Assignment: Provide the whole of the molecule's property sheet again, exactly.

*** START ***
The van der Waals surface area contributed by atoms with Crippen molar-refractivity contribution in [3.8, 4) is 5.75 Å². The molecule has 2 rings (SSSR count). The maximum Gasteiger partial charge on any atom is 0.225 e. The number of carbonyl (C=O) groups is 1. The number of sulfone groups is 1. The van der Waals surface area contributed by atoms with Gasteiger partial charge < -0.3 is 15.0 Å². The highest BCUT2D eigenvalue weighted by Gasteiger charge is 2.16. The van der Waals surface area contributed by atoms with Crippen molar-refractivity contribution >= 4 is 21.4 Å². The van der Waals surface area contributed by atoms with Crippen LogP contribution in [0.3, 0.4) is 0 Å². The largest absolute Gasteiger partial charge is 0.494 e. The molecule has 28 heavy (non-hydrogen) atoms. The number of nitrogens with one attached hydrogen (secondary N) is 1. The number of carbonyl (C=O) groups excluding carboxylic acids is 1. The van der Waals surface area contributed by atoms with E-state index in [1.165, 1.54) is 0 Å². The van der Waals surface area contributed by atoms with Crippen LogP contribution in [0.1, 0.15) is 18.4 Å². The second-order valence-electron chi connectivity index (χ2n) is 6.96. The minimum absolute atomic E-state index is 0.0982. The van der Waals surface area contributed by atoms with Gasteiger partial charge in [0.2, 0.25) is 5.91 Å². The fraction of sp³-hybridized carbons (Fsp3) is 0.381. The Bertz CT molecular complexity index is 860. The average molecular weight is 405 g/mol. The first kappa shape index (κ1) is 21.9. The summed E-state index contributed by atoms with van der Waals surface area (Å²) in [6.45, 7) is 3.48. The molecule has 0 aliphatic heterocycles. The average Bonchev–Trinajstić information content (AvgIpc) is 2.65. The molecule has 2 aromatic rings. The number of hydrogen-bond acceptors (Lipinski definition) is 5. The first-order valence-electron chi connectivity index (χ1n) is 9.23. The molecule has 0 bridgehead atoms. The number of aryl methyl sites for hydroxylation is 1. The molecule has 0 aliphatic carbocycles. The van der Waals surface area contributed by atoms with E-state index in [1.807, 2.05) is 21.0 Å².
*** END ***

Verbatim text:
The van der Waals surface area contributed by atoms with Crippen molar-refractivity contribution in [3.8, 4) is 5.75 Å². The molecule has 2 rings (SSSR count). The maximum Gasteiger partial charge on any atom is 0.225 e. The number of carbonyl (C=O) groups is 1. The number of sulfone groups is 1. The van der Waals surface area contributed by atoms with Gasteiger partial charge < -0.3 is 15.0 Å². The highest BCUT2D eigenvalue weighted by Gasteiger charge is 2.16. The van der Waals surface area contributed by atoms with Crippen molar-refractivity contribution >= 4 is 21.4 Å². The van der Waals surface area contributed by atoms with Crippen LogP contribution in [0.3, 0.4) is 0 Å². The largest absolute Gasteiger partial charge is 0.494 e. The molecule has 28 heavy (non-hydrogen) atoms. The number of nitrogens with one attached hydrogen (secondary N) is 1. The number of carbonyl (C=O) groups excluding carboxylic acids is 1. The van der Waals surface area contributed by atoms with E-state index in [1.165, 1.54) is 0 Å². The van der Waals surface area contributed by atoms with Crippen LogP contribution in [0.1, 0.15) is 18.4 Å². The second-order valence-electron chi connectivity index (χ2n) is 6.96. The minimum absolute atomic E-state index is 0.0982. The van der Waals surface area contributed by atoms with Gasteiger partial charge in [0.2, 0.25) is 5.91 Å². The fraction of sp³-hybridized carbons (Fsp3) is 0.381. The Bertz CT molecular complexity index is 860. The average molecular weight is 405 g/mol. The first kappa shape index (κ1) is 21.9. The summed E-state index contributed by atoms with van der Waals surface area (Å²) in [6.45, 7) is 3.48. The molecule has 0 aliphatic heterocycles. The average Bonchev–Trinajstić information content (AvgIpc) is 2.65. The molecule has 2 aromatic rings. The number of hydrogen-bond acceptors (Lipinski definition) is 5. The first-order valence-electron chi connectivity index (χ1n) is 9.23. The molecule has 0 bridgehead atoms. The number of aryl methyl sites for hydroxylation is 1. The molecule has 0 aliphatic carbocycles. The van der Waals surface area contributed by atoms with E-state index in [1.807, 2.05) is 21.0 Å².